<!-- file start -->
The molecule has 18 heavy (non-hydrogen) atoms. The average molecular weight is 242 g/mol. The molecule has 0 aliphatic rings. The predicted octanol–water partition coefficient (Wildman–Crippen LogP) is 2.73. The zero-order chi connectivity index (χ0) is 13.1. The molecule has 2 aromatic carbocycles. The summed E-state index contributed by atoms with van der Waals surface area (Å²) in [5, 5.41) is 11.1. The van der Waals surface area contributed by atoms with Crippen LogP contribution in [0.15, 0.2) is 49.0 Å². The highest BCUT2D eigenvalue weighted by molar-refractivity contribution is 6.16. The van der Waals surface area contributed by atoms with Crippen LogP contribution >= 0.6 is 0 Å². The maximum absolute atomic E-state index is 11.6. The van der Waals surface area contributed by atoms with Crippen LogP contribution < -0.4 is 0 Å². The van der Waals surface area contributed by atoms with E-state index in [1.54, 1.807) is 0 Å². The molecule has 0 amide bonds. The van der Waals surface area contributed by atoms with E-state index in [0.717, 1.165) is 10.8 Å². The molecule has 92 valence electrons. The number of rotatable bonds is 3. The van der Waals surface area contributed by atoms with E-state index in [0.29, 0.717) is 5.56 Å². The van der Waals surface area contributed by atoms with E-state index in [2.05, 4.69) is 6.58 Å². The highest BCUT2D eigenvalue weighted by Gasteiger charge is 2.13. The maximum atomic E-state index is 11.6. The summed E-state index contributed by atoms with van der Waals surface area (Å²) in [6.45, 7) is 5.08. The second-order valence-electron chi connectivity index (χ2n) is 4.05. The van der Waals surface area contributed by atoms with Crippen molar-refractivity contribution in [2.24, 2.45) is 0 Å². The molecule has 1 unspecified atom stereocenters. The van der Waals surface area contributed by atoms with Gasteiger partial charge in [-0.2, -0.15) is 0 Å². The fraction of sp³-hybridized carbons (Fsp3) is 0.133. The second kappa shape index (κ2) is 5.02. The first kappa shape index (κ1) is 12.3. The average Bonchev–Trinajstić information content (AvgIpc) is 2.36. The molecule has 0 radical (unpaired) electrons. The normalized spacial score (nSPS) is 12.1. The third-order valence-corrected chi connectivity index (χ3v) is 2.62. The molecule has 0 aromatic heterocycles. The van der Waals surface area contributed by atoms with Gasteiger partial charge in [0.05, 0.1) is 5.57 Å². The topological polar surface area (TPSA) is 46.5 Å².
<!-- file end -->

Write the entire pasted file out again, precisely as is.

The molecule has 18 heavy (non-hydrogen) atoms. The average molecular weight is 242 g/mol. The molecule has 0 aliphatic rings. The predicted octanol–water partition coefficient (Wildman–Crippen LogP) is 2.73. The zero-order chi connectivity index (χ0) is 13.1. The molecule has 2 aromatic carbocycles. The summed E-state index contributed by atoms with van der Waals surface area (Å²) in [5, 5.41) is 11.1. The van der Waals surface area contributed by atoms with Crippen LogP contribution in [0.15, 0.2) is 49.0 Å². The highest BCUT2D eigenvalue weighted by molar-refractivity contribution is 6.16. The van der Waals surface area contributed by atoms with Crippen LogP contribution >= 0.6 is 0 Å². The maximum absolute atomic E-state index is 11.6. The van der Waals surface area contributed by atoms with Crippen LogP contribution < -0.4 is 0 Å². The van der Waals surface area contributed by atoms with E-state index in [1.54, 1.807) is 0 Å². The molecule has 0 amide bonds. The van der Waals surface area contributed by atoms with E-state index in [0.717, 1.165) is 10.8 Å². The molecule has 92 valence electrons. The number of rotatable bonds is 3. The van der Waals surface area contributed by atoms with E-state index in [0.29, 0.717) is 5.56 Å². The van der Waals surface area contributed by atoms with E-state index in [2.05, 4.69) is 6.58 Å². The highest BCUT2D eigenvalue weighted by Gasteiger charge is 2.13. The maximum atomic E-state index is 11.6. The summed E-state index contributed by atoms with van der Waals surface area (Å²) in [6.45, 7) is 5.08. The second-order valence-electron chi connectivity index (χ2n) is 4.05. The van der Waals surface area contributed by atoms with Crippen molar-refractivity contribution in [2.24, 2.45) is 0 Å². The molecule has 1 unspecified atom stereocenters. The van der Waals surface area contributed by atoms with Gasteiger partial charge in [-0.2, -0.15) is 0 Å². The fraction of sp³-hybridized carbons (Fsp3) is 0.133. The second kappa shape index (κ2) is 5.02. The first kappa shape index (κ1) is 12.3. The average Bonchev–Trinajstić information content (AvgIpc) is 2.36. The molecule has 0 radical (unpaired) electrons. The normalized spacial score (nSPS) is 12.1. The third-order valence-corrected chi connectivity index (χ3v) is 2.62. The molecule has 0 aromatic heterocycles. The van der Waals surface area contributed by atoms with Gasteiger partial charge in [0.05, 0.1) is 5.57 Å². The topological polar surface area (TPSA) is 46.5 Å².